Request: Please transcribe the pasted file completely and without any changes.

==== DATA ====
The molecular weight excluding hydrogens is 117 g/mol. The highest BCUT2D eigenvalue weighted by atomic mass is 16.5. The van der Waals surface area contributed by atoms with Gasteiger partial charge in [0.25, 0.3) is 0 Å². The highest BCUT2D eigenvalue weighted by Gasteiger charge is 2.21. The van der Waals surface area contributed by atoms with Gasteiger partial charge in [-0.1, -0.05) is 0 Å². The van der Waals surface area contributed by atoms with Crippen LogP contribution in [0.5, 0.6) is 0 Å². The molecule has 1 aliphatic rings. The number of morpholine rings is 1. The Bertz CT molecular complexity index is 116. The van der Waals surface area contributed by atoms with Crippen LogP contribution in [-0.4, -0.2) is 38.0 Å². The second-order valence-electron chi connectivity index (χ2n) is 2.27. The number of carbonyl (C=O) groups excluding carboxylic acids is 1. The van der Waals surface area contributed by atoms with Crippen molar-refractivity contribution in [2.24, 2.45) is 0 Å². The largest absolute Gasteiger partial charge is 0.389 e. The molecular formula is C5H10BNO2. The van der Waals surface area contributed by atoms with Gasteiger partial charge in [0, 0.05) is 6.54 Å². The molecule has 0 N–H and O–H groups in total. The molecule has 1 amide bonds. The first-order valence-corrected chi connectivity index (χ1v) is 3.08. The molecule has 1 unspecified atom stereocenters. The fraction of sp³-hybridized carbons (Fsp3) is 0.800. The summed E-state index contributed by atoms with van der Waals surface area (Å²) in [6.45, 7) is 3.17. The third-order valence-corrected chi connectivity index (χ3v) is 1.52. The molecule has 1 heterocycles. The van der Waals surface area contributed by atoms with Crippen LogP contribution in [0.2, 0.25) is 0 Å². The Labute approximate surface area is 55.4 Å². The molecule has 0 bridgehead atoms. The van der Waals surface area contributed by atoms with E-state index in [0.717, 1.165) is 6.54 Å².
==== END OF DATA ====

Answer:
The molecular weight excluding hydrogens is 117 g/mol. The highest BCUT2D eigenvalue weighted by atomic mass is 16.5. The van der Waals surface area contributed by atoms with Gasteiger partial charge in [0.25, 0.3) is 0 Å². The highest BCUT2D eigenvalue weighted by Gasteiger charge is 2.21. The van der Waals surface area contributed by atoms with Gasteiger partial charge in [-0.1, -0.05) is 0 Å². The van der Waals surface area contributed by atoms with Crippen LogP contribution in [0.5, 0.6) is 0 Å². The molecule has 1 aliphatic rings. The number of morpholine rings is 1. The Bertz CT molecular complexity index is 116. The van der Waals surface area contributed by atoms with Crippen LogP contribution in [-0.4, -0.2) is 38.0 Å². The second-order valence-electron chi connectivity index (χ2n) is 2.27. The number of carbonyl (C=O) groups excluding carboxylic acids is 1. The van der Waals surface area contributed by atoms with Crippen molar-refractivity contribution in [2.24, 2.45) is 0 Å². The largest absolute Gasteiger partial charge is 0.389 e. The molecular formula is C5H10BNO2. The van der Waals surface area contributed by atoms with Gasteiger partial charge in [0, 0.05) is 6.54 Å². The molecule has 0 N–H and O–H groups in total. The molecule has 1 amide bonds. The first-order valence-corrected chi connectivity index (χ1v) is 3.08. The molecule has 1 unspecified atom stereocenters. The fraction of sp³-hybridized carbons (Fsp3) is 0.800. The summed E-state index contributed by atoms with van der Waals surface area (Å²) in [6.45, 7) is 3.17. The third-order valence-corrected chi connectivity index (χ3v) is 1.52. The molecule has 1 heterocycles. The van der Waals surface area contributed by atoms with Crippen LogP contribution in [0.2, 0.25) is 0 Å². The Labute approximate surface area is 55.4 Å². The molecule has 0 bridgehead atoms. The van der Waals surface area contributed by atoms with E-state index in [0.717, 1.165) is 6.54 Å².